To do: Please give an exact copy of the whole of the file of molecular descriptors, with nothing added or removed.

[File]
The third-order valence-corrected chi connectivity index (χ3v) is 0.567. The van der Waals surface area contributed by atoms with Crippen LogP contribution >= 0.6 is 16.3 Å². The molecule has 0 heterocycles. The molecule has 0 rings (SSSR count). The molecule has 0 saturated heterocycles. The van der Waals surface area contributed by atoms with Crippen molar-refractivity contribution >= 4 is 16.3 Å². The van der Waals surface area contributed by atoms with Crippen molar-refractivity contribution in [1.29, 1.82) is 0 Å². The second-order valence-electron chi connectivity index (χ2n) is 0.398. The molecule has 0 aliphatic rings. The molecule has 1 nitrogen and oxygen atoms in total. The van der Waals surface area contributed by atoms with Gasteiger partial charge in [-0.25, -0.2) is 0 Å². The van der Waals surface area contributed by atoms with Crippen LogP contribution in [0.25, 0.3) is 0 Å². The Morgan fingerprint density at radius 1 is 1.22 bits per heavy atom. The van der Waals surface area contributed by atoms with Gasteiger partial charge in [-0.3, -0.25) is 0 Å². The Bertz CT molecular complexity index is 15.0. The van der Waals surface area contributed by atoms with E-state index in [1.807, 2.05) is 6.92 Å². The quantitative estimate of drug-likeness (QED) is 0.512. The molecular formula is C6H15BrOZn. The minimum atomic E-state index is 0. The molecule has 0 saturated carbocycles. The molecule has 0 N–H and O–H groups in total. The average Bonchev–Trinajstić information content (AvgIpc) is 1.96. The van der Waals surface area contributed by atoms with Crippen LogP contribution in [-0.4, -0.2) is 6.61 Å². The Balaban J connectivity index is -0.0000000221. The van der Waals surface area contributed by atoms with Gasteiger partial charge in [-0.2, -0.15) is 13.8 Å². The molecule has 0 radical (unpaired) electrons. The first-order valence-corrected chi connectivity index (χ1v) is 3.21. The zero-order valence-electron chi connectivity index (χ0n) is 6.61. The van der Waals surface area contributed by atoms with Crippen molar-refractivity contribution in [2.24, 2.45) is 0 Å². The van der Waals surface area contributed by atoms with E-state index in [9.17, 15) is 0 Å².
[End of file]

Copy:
The third-order valence-corrected chi connectivity index (χ3v) is 0.567. The van der Waals surface area contributed by atoms with Crippen LogP contribution >= 0.6 is 16.3 Å². The molecule has 0 heterocycles. The molecule has 0 rings (SSSR count). The molecule has 0 saturated heterocycles. The van der Waals surface area contributed by atoms with Crippen molar-refractivity contribution >= 4 is 16.3 Å². The van der Waals surface area contributed by atoms with Crippen molar-refractivity contribution in [1.29, 1.82) is 0 Å². The second-order valence-electron chi connectivity index (χ2n) is 0.398. The molecule has 0 aliphatic rings. The molecule has 1 nitrogen and oxygen atoms in total. The van der Waals surface area contributed by atoms with Gasteiger partial charge in [-0.25, -0.2) is 0 Å². The van der Waals surface area contributed by atoms with Crippen LogP contribution in [0.25, 0.3) is 0 Å². The Morgan fingerprint density at radius 1 is 1.22 bits per heavy atom. The van der Waals surface area contributed by atoms with Gasteiger partial charge in [-0.3, -0.25) is 0 Å². The Bertz CT molecular complexity index is 15.0. The van der Waals surface area contributed by atoms with E-state index in [1.807, 2.05) is 6.92 Å². The quantitative estimate of drug-likeness (QED) is 0.512. The molecular formula is C6H15BrOZn. The minimum atomic E-state index is 0. The molecule has 0 saturated carbocycles. The molecule has 0 N–H and O–H groups in total. The average Bonchev–Trinajstić information content (AvgIpc) is 1.96. The van der Waals surface area contributed by atoms with Crippen LogP contribution in [-0.4, -0.2) is 6.61 Å². The Balaban J connectivity index is -0.0000000221. The van der Waals surface area contributed by atoms with Gasteiger partial charge in [-0.2, -0.15) is 13.8 Å². The molecule has 0 radical (unpaired) electrons. The first-order valence-corrected chi connectivity index (χ1v) is 3.21. The zero-order valence-electron chi connectivity index (χ0n) is 6.61. The van der Waals surface area contributed by atoms with Crippen molar-refractivity contribution in [2.24, 2.45) is 0 Å². The van der Waals surface area contributed by atoms with E-state index in [9.17, 15) is 0 Å².